2013 Winter Newsletter
2013 Winter Newsletter
I would like to start with a heart-felt thank you for all the kind thoughts and words from everyone of the loss of my mother. She will truly be missed. This just reinforces my appreciation of all the great customers as well as staff that surround my life.
Ducks and Beavers both had a great year and us Oregon fans had a lot of lung and voice exercise. Way to go teams!
As a business man in these uncertain times, it’s hard to know how best to service our customer base. Prices for almost everything keep going up from building costs, parts, equipment, taxes, utilities and most of all fuel. We have implemented a new pricing structure that we believe will benefit all. We have been on this new structure for at least 6 month now and I have heard great comments from most of everyone that has seen it on their invoices. We have kept our hourly rate on diagnostic and troubleshooting and lowered our regular repair rate (scheduled maintenance as well as regular brake services). Rest assured we will never skimp on the quality of parts we use and will keep honoring our industry leading warranty. We have brought those expenses down to when we first started here back in the late nineties. We hear of the troubled times a lot of you are having. We feel that this is the least we can do to help get through theses hard times. It’s hard to believe how dependent we all have become to our transportation needs. I love hearing the great comments, good or bad, to help keep us in touch with the needs of our client base. We must look like an undernourished, motley crew from all the cookies, donuts, bagels and even pesto we keep receiving. All kidding aside, thank you very much. My staff and I will just need to keep working out a little harder to keep up.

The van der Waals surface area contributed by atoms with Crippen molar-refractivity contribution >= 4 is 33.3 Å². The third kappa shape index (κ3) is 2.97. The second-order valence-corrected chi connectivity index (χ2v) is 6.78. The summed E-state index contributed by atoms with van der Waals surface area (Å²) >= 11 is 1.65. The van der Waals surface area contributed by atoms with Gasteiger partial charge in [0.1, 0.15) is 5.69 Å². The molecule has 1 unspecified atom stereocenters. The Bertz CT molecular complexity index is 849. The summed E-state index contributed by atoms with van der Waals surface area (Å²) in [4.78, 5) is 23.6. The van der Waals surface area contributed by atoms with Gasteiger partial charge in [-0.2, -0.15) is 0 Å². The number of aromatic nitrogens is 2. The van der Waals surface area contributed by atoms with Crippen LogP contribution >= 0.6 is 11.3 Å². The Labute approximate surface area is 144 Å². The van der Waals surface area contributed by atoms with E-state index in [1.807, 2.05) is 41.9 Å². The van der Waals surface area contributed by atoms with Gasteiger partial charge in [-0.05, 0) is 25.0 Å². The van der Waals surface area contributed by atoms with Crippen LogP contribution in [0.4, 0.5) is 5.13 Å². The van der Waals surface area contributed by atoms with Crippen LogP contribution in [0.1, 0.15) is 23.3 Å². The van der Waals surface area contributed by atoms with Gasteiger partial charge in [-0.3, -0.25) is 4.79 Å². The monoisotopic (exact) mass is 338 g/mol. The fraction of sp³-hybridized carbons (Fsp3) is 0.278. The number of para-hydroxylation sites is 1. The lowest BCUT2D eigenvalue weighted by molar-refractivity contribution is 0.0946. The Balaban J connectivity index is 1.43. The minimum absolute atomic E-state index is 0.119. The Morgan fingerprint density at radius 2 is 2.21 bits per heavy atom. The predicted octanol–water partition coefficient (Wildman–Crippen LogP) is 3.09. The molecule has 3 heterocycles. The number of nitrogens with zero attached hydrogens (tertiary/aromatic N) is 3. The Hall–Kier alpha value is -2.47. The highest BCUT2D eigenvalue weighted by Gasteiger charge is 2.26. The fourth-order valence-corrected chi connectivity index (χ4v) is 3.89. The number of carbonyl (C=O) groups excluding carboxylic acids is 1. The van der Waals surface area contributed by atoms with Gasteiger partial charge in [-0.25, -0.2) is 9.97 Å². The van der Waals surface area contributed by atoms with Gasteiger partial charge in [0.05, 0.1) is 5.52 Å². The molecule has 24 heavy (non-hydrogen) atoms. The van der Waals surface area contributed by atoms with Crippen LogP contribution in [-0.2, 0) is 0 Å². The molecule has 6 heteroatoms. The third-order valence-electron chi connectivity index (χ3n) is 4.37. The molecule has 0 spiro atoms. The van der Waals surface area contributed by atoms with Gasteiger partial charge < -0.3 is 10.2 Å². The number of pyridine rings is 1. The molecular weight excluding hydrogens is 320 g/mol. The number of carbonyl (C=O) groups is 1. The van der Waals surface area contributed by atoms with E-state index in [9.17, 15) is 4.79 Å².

Volvos and Subarus are the meat of our service clientele. The cars, we as owners drive, the new additional lines are starting to join the flock as well. I am very impressed with the Lexus line as well as Toyota. Please remember we can and do service almost anything you drive and will let you know if it’s something that would be better suited to be repaired by someone else. We have seen some interesting things that some of you had asked for us to repair or take a look at, like welding a bead frame or removing a stubborn bolt of a lawn mower. Thank you for breaking up our sometimes day to day work.